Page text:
Cross-training can help individuals develop new skills and challenge their bodies in new ways, leading to improved overall fitness, strength, and endurance.
Why is Pilates Great for Cross-Training?
Because of its emphasis on core strength and stability, Pilates is an excellent cross-training activity for athletes and fitness enthusiasts of all kinds.
Here are some specific ways Pilates helps:
Improved Core Strength: The core muscles are essential for almost every physical activity, from running and jumping to lifting weights and playing sports. Pilates helps to strengthen these muscles, which can improve performance in other activities.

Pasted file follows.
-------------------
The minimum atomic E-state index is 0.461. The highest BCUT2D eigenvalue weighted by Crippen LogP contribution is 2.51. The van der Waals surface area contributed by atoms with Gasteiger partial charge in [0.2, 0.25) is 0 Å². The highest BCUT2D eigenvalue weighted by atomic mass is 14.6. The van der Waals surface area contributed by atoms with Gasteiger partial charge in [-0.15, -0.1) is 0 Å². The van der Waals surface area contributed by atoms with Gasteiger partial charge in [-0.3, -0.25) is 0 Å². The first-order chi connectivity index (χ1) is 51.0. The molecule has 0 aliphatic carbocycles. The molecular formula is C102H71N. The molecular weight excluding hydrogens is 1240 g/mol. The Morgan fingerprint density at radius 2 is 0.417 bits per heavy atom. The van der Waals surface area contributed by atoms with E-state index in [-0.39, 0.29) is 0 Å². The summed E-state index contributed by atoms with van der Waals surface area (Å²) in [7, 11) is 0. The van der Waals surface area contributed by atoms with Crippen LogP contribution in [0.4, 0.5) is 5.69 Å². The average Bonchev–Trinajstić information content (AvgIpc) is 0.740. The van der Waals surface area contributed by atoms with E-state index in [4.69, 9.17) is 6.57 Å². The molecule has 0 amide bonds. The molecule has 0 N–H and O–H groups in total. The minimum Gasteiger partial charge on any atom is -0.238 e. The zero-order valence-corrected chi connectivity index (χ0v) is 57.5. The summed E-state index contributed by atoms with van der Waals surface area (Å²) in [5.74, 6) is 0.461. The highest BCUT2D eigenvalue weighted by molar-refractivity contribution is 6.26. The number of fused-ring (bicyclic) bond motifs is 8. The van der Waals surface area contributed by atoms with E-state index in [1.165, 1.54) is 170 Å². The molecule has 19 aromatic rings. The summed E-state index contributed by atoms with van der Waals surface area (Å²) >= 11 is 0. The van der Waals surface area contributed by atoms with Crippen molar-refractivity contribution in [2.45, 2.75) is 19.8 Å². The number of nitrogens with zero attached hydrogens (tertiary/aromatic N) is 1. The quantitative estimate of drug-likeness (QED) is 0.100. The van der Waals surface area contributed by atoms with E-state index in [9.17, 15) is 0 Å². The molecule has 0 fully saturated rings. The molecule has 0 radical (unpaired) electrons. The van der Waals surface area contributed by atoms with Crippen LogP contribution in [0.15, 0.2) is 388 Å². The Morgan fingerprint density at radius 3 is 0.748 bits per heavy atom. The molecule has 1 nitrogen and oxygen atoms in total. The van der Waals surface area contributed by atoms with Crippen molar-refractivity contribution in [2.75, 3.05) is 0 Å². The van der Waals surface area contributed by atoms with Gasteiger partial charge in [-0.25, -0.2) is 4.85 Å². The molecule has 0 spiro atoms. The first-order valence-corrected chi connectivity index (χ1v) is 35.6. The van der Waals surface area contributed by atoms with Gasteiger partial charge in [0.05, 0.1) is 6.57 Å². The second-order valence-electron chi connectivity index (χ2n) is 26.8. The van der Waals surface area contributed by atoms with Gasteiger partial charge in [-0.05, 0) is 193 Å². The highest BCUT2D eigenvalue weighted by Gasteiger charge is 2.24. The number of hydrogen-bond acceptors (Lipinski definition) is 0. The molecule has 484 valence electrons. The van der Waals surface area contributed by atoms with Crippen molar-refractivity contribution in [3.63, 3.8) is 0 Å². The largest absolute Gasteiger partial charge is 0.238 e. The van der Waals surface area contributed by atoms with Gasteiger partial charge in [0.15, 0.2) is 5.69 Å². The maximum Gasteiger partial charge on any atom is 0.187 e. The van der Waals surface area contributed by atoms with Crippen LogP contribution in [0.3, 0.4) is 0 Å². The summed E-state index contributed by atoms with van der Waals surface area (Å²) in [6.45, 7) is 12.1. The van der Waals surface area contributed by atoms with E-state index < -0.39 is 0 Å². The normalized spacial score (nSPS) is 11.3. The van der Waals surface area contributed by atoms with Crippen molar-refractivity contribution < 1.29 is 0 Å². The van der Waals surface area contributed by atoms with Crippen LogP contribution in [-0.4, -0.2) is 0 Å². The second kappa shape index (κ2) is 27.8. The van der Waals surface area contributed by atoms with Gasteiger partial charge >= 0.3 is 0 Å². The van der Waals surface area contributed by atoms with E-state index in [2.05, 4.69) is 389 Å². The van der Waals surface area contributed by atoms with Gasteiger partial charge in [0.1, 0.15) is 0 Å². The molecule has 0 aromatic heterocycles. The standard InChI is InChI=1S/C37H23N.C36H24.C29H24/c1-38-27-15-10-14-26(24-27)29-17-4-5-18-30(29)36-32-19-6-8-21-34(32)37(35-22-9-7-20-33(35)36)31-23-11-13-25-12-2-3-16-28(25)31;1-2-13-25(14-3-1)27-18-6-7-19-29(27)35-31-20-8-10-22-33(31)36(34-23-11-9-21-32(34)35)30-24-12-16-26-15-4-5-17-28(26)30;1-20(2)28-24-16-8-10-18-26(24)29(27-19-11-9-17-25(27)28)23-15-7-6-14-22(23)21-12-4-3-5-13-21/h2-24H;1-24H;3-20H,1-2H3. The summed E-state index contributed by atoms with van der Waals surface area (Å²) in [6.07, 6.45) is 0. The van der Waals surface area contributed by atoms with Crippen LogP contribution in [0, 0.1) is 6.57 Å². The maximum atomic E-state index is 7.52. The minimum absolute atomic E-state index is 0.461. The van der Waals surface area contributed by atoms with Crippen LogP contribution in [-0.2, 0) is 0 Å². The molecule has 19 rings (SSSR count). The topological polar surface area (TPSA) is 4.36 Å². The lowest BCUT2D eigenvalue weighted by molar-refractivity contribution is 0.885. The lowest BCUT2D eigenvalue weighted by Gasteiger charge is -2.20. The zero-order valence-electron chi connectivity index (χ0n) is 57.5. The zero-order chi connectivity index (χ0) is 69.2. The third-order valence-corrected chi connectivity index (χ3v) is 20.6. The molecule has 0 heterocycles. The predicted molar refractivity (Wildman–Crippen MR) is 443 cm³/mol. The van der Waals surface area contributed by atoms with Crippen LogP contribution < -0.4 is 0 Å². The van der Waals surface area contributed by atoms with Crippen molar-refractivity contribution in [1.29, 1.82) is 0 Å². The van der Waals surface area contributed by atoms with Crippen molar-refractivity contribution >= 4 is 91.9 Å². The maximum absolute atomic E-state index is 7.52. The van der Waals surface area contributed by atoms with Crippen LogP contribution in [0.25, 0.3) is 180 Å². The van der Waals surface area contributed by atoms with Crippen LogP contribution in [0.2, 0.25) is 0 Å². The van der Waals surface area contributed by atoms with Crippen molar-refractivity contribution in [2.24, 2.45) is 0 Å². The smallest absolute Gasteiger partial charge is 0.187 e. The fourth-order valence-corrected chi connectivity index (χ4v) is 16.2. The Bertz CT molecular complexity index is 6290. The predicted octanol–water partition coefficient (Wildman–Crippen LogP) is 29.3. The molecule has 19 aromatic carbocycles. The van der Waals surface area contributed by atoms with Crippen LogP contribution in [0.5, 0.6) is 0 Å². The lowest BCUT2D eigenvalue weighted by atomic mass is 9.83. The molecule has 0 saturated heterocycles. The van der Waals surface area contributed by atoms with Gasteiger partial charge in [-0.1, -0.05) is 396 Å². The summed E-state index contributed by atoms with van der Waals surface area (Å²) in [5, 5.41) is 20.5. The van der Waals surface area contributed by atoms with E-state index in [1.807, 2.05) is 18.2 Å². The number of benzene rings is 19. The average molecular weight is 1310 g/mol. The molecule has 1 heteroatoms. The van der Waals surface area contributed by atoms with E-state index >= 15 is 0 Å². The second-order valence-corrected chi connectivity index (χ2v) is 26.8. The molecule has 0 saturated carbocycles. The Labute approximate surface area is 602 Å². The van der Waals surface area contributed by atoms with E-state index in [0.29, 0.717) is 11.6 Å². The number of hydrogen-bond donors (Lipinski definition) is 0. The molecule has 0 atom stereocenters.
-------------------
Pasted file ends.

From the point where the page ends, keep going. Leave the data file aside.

Increased Flexibility: Pilates emphasizes stretching muscles, which can improve overall flexibility and range of motion. This can be especially beneficial for athletes who need to be able to move freely and easily in their sport.
Better Balance and Stability: Pilates exercises are designed to improve balance and stability, which can be especially important for activities like skiing, snowboarding, and surfing, where balance is crucial.
Injury Prevention: Pilates can help prevent injuries by improving posture and alignment, strengthening muscles, and increasing flexibility. By addressing weaknesses and imbalances in the body, Pilates can help athletes avoid common injuries.
Mental Focus: Pilates requires a high level of concentration and body awareness, which can help athletes improve their mental focus and performance in other activities.
Pilates Builds Concentric & Eccentric Strength